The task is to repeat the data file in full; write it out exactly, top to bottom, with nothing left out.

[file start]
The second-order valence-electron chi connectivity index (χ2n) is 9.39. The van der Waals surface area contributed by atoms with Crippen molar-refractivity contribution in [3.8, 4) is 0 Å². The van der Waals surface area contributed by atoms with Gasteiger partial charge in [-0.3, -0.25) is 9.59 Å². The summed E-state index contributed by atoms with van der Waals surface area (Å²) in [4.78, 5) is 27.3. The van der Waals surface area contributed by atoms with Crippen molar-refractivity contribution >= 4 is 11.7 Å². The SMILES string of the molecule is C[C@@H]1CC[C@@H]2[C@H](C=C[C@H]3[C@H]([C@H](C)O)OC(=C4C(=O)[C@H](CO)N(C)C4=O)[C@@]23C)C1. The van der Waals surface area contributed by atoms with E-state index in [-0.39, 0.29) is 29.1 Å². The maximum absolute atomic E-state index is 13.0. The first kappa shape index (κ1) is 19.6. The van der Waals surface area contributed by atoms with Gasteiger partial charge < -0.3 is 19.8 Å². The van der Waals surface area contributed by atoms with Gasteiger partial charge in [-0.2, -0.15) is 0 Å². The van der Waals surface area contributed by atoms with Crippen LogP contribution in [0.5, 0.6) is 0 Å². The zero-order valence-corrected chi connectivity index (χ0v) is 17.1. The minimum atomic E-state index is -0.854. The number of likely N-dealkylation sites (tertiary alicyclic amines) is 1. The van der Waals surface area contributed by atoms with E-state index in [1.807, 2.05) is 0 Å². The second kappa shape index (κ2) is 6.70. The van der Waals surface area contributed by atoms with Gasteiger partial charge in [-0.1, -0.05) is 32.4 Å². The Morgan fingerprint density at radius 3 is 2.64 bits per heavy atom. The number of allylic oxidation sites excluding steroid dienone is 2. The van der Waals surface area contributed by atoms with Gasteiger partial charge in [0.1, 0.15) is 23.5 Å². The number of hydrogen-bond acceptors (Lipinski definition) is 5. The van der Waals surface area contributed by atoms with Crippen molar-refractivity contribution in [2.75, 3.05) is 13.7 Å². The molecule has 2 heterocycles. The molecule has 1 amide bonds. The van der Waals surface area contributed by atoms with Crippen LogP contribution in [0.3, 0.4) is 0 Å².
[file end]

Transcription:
The second-order valence-electron chi connectivity index (χ2n) is 9.39. The van der Waals surface area contributed by atoms with Crippen molar-refractivity contribution in [3.8, 4) is 0 Å². The van der Waals surface area contributed by atoms with Gasteiger partial charge in [-0.3, -0.25) is 9.59 Å². The summed E-state index contributed by atoms with van der Waals surface area (Å²) in [4.78, 5) is 27.3. The van der Waals surface area contributed by atoms with Crippen molar-refractivity contribution >= 4 is 11.7 Å². The SMILES string of the molecule is C[C@@H]1CC[C@@H]2[C@H](C=C[C@H]3[C@H]([C@H](C)O)OC(=C4C(=O)[C@H](CO)N(C)C4=O)[C@@]23C)C1. The van der Waals surface area contributed by atoms with E-state index in [-0.39, 0.29) is 29.1 Å². The maximum absolute atomic E-state index is 13.0. The first kappa shape index (κ1) is 19.6. The van der Waals surface area contributed by atoms with Gasteiger partial charge < -0.3 is 19.8 Å². The van der Waals surface area contributed by atoms with Gasteiger partial charge in [-0.2, -0.15) is 0 Å². The van der Waals surface area contributed by atoms with Crippen LogP contribution in [0.5, 0.6) is 0 Å². The zero-order valence-corrected chi connectivity index (χ0v) is 17.1. The minimum atomic E-state index is -0.854. The number of likely N-dealkylation sites (tertiary alicyclic amines) is 1. The van der Waals surface area contributed by atoms with E-state index in [1.807, 2.05) is 0 Å². The second kappa shape index (κ2) is 6.70. The van der Waals surface area contributed by atoms with Gasteiger partial charge in [-0.1, -0.05) is 32.4 Å². The Morgan fingerprint density at radius 3 is 2.64 bits per heavy atom. The number of allylic oxidation sites excluding steroid dienone is 2. The van der Waals surface area contributed by atoms with Gasteiger partial charge in [0.1, 0.15) is 23.5 Å². The number of hydrogen-bond acceptors (Lipinski definition) is 5. The van der Waals surface area contributed by atoms with Crippen molar-refractivity contribution in [2.75, 3.05) is 13.7 Å². The molecule has 2 heterocycles. The molecule has 1 amide bonds. The van der Waals surface area contributed by atoms with Crippen LogP contribution in [0.3, 0.4) is 0 Å².